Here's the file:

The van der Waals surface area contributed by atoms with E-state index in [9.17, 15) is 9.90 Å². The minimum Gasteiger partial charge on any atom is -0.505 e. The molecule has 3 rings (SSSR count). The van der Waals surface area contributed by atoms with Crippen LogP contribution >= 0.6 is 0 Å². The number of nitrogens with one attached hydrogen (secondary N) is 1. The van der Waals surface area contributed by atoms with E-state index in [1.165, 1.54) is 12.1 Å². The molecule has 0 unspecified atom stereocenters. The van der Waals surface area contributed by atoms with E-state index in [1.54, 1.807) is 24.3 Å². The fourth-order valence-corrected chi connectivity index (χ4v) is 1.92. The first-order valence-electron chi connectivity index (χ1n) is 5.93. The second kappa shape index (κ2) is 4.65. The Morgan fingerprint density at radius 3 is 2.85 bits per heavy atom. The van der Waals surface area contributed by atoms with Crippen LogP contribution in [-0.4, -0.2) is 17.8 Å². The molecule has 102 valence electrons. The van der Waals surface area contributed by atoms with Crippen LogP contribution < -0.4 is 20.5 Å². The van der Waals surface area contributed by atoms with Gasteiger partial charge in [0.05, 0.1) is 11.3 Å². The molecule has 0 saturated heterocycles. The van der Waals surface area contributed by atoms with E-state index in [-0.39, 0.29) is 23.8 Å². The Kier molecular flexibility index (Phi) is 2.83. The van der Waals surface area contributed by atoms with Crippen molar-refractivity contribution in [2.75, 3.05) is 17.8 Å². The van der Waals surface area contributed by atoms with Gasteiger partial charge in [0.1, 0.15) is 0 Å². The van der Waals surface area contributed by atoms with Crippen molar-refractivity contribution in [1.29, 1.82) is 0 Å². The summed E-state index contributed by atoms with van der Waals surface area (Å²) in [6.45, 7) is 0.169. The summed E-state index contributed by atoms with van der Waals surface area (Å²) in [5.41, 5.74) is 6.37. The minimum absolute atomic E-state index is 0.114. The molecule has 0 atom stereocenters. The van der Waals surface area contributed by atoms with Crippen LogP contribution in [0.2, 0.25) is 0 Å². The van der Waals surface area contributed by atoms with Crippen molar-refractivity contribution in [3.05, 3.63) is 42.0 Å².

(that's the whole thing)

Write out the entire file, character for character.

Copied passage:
The van der Waals surface area contributed by atoms with E-state index in [9.17, 15) is 9.90 Å². The minimum Gasteiger partial charge on any atom is -0.505 e. The molecule has 3 rings (SSSR count). The van der Waals surface area contributed by atoms with Crippen LogP contribution >= 0.6 is 0 Å². The number of nitrogens with one attached hydrogen (secondary N) is 1. The van der Waals surface area contributed by atoms with E-state index in [1.165, 1.54) is 12.1 Å². The molecule has 0 unspecified atom stereocenters. The van der Waals surface area contributed by atoms with E-state index in [1.54, 1.807) is 24.3 Å². The fourth-order valence-corrected chi connectivity index (χ4v) is 1.92. The first-order valence-electron chi connectivity index (χ1n) is 5.93. The second kappa shape index (κ2) is 4.65. The Morgan fingerprint density at radius 3 is 2.85 bits per heavy atom. The van der Waals surface area contributed by atoms with Crippen LogP contribution in [-0.4, -0.2) is 17.8 Å². The molecule has 102 valence electrons. The van der Waals surface area contributed by atoms with Crippen LogP contribution < -0.4 is 20.5 Å². The van der Waals surface area contributed by atoms with Gasteiger partial charge in [0.05, 0.1) is 11.3 Å². The molecule has 0 saturated heterocycles. The van der Waals surface area contributed by atoms with E-state index in [-0.39, 0.29) is 23.8 Å². The Kier molecular flexibility index (Phi) is 2.83. The van der Waals surface area contributed by atoms with Crippen molar-refractivity contribution in [2.75, 3.05) is 17.8 Å². The van der Waals surface area contributed by atoms with Gasteiger partial charge in [0.1, 0.15) is 0 Å². The van der Waals surface area contributed by atoms with Crippen molar-refractivity contribution in [1.29, 1.82) is 0 Å². The summed E-state index contributed by atoms with van der Waals surface area (Å²) in [6.45, 7) is 0.169. The summed E-state index contributed by atoms with van der Waals surface area (Å²) in [5.41, 5.74) is 6.37. The minimum absolute atomic E-state index is 0.114. The molecule has 0 atom stereocenters. The van der Waals surface area contributed by atoms with Crippen LogP contribution in [0.2, 0.25) is 0 Å². The van der Waals surface area contributed by atoms with Crippen molar-refractivity contribution in [3.05, 3.63) is 42.0 Å².